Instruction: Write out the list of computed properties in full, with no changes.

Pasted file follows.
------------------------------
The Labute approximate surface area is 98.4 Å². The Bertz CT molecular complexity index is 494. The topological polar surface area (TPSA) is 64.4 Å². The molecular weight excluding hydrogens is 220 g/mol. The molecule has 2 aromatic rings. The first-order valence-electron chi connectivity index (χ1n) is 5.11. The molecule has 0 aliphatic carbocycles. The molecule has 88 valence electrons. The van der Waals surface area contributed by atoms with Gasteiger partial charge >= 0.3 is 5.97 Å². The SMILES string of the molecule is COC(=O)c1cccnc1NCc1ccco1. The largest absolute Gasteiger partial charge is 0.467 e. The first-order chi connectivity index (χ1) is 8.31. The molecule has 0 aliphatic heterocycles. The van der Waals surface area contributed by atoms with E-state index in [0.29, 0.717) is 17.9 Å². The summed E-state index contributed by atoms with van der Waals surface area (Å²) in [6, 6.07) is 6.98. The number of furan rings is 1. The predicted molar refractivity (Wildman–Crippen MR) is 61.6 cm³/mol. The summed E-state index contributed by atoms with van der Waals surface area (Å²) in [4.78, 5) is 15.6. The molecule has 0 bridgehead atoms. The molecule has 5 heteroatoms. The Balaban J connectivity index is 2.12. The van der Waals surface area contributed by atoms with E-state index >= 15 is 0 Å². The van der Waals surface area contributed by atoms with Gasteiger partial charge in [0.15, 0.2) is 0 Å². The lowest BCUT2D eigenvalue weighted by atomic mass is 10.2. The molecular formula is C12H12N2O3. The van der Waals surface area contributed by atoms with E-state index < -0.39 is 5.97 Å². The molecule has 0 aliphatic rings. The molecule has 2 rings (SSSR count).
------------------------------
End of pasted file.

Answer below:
The Labute approximate surface area is 98.4 Å². The Bertz CT molecular complexity index is 494. The topological polar surface area (TPSA) is 64.4 Å². The molecular weight excluding hydrogens is 220 g/mol. The molecule has 2 aromatic rings. The first-order valence-electron chi connectivity index (χ1n) is 5.11. The molecule has 0 aliphatic carbocycles. The molecule has 88 valence electrons. The van der Waals surface area contributed by atoms with Gasteiger partial charge >= 0.3 is 5.97 Å². The SMILES string of the molecule is COC(=O)c1cccnc1NCc1ccco1. The largest absolute Gasteiger partial charge is 0.467 e. The first-order chi connectivity index (χ1) is 8.31. The molecule has 0 aliphatic heterocycles. The van der Waals surface area contributed by atoms with E-state index in [0.29, 0.717) is 17.9 Å². The summed E-state index contributed by atoms with van der Waals surface area (Å²) in [6, 6.07) is 6.98. The number of furan rings is 1. The predicted molar refractivity (Wildman–Crippen MR) is 61.6 cm³/mol. The summed E-state index contributed by atoms with van der Waals surface area (Å²) in [4.78, 5) is 15.6. The molecule has 0 bridgehead atoms. The molecule has 5 heteroatoms. The Balaban J connectivity index is 2.12. The van der Waals surface area contributed by atoms with E-state index >= 15 is 0 Å². The van der Waals surface area contributed by atoms with Gasteiger partial charge in [0.15, 0.2) is 0 Å². The lowest BCUT2D eigenvalue weighted by atomic mass is 10.2. The molecular formula is C12H12N2O3. The van der Waals surface area contributed by atoms with E-state index < -0.39 is 5.97 Å². The molecule has 0 aliphatic rings. The molecule has 2 rings (SSSR count).